Governor Proposes Plan to Increase Recycling Access

Yesterday the Governor announced a proposal to double the state’s recycling rate over the next two years.  The proposal is intended to increase the state’s current 15 percent recycling rate to 30 percent by 2017.

The initiative focuses on several important pieces including benchmarking progress, education and technical assistance for communities, ensuring convenient access to recycling and developing market opportunities for recycled products.

The League was part stakeholder groups working through this issue in the last year. We are supportive of incentives to help local communities increase recycling access, and we look forward to continuing to work with the Department of Environmental Quality to help our communities reach these goals.

Samantha Harkins is the Director of State Affairs for the Michigan Municipal League.  She can be reached at 517-908-0306 or email at sharkins@mml.org

Renowned Hillsdale Economist Calls for State to Restore Funds to Locals

Renowned economist and Hillsdale College Professor Dr. Gary Wolfram has released a report calling on the state to commit to restoring state revenue sharing dollars and remove restraints on road funding enacted in the PA 51 funding formula.

The report indicates that statutory revenue sharing is still 26 percent lower than it should be despite nominal increases in the last few years. Dr. Wolfram also emphasizes the challenges communities face in the ability to raise revenue because property tax growth is capped by 5 percent or the rate of inflation whichever is less.

You can view Dr. Wolfram’s report here: Wolfram report

We appreciate this well researched take on the status of municipal finance in Michigan. Last month the League released The Great Revenue Sharing Heist which emphasizes the significant financial impact $6.2 billion in revenue sharing cuts has had on our communities.

Dr. Wolfram concludes that it should be a priority of the state to “restore its commitment to its local governments. In particular, it should use some of the projected surplus to return revenue sharing to full statutory funding. It should also remove constraints on local governments in Act 51 that limit their ability to maintain local roads.” We could not agree more, Dr. Wolfram.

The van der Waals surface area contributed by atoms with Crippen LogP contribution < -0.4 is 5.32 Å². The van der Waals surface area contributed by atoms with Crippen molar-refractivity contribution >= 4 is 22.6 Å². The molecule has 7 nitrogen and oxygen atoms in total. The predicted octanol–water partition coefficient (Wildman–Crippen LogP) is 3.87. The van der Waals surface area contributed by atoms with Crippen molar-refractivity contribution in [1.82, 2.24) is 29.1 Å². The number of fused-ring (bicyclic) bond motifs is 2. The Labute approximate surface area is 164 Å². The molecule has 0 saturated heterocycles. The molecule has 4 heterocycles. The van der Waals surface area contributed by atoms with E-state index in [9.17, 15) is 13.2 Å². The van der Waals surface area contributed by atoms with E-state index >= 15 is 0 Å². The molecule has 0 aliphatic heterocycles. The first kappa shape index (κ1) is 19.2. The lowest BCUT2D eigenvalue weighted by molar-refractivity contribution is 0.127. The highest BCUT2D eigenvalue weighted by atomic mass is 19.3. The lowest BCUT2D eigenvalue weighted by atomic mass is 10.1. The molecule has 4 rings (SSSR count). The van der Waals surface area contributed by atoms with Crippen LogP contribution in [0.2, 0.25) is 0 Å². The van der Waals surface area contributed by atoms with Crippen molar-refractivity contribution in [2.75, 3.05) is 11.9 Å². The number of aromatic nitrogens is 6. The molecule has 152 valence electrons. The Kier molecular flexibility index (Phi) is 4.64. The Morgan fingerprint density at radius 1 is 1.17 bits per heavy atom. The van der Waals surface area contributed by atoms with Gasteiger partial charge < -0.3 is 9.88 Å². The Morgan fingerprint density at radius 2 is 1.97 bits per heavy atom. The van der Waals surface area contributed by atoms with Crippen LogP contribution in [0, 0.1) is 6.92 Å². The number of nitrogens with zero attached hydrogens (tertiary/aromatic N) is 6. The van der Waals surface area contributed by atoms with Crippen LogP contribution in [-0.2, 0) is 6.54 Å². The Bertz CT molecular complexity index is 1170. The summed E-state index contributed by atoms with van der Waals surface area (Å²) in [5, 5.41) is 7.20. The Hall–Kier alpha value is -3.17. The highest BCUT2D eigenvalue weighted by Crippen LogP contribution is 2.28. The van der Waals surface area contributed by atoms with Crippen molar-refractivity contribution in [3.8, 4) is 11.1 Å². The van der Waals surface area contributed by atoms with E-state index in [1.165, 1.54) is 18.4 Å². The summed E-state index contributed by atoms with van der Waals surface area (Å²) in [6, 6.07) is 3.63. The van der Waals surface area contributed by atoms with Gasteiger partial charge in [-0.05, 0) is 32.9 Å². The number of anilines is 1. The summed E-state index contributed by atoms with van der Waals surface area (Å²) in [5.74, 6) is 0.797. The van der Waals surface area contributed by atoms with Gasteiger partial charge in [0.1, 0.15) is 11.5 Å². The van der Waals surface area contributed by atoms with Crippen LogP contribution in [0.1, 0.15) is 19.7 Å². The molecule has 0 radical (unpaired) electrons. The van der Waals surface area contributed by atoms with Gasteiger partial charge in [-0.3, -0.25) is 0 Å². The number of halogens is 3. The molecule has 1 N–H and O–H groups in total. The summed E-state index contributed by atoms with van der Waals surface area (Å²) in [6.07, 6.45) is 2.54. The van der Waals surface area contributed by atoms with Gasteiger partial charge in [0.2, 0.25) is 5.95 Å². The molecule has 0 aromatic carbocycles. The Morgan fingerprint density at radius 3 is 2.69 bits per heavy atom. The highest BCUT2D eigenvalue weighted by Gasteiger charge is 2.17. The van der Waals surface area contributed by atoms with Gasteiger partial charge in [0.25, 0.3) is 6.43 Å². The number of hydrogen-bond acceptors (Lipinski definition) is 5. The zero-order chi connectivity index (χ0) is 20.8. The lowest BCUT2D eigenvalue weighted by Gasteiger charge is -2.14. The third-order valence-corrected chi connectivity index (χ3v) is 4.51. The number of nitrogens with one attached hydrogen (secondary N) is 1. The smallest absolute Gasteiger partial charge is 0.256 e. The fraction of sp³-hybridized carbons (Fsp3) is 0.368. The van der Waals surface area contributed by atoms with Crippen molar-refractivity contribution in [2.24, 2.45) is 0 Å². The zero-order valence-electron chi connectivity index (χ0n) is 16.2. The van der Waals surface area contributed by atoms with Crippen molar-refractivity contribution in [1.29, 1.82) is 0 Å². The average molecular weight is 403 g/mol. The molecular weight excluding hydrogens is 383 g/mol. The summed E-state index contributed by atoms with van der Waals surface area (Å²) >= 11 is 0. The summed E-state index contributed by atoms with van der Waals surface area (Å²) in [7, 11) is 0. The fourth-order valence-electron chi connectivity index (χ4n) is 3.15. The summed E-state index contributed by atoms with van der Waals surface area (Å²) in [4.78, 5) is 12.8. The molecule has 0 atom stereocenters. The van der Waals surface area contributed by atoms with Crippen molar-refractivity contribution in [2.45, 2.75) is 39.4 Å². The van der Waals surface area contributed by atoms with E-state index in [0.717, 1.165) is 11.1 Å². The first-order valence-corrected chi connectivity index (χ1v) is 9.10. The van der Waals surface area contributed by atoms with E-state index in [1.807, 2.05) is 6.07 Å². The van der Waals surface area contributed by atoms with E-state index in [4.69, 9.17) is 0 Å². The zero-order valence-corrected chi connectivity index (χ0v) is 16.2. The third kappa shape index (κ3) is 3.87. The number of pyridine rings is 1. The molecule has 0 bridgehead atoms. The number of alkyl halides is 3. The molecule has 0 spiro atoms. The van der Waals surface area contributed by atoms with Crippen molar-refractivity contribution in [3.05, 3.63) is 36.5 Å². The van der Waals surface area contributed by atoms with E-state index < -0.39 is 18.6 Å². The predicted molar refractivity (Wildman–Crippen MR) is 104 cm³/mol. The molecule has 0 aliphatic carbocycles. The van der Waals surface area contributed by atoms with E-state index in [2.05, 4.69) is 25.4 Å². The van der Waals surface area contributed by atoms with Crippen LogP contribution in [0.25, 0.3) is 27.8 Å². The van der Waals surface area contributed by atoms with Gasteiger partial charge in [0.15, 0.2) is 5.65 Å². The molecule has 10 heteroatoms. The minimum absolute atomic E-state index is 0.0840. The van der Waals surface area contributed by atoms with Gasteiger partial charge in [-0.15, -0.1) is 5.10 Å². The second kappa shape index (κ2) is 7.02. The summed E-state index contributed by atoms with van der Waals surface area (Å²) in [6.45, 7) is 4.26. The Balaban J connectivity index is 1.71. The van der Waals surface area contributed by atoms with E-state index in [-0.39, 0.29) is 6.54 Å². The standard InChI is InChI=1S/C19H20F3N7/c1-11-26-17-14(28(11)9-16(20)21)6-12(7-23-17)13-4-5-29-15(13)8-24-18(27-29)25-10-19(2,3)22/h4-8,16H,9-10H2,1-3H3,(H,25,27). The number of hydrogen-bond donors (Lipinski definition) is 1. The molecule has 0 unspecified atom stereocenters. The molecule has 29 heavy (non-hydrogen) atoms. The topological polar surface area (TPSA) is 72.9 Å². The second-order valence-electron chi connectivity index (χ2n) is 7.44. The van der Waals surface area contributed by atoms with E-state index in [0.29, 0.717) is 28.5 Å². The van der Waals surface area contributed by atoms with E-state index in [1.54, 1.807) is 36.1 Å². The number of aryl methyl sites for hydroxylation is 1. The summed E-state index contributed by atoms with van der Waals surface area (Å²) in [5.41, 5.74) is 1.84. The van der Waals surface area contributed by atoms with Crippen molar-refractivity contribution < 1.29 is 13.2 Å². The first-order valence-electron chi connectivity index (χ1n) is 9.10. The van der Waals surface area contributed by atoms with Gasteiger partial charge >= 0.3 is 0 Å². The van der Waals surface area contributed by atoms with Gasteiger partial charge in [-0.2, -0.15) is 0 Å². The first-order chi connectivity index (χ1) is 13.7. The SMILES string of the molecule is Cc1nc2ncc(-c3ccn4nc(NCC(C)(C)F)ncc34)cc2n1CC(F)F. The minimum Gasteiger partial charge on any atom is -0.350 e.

Samantha Harkins is the Director of State Affairs for the Michigan Municipal League.  She can be reached at 517-908-0306 or email at sharkins@mml.org

Personal Property Tax Ballot Campaign Kicks Off

This week the campaign to pass the August 5, 2014 ballot proposal, the last step in personal property tax (PPT) reform, kicked off with a series of press conferences. The Michigan Citizens for Strong and Safe Communities coalition is seeking to pass a ballot referendum that would allow for use of a portion of the currently collected statewide use tax to fully reimburse communities for PPT loss.

League members attended and led press conferences in Dearborn, Flint, Saginaw and Traverse City.

The coalition has launched a website and you can also follow it on Facebook and Twitter.

We encourage members to support the full replacement of PPT dollars with a significantly more stable reimbursement mechanism by voting “yes” on August 5.

Samantha Harkins is the Director of State Affairs for the Michigan Municipal League.  She can be reached at 517-908-0306 or email at sharkins@mml.org

Legislature In District Until Late April

The legislature is on spring break until late April. The House is scheduled to be in next on Thursday, April 17. The Senate is scheduled to be back the week of April 22.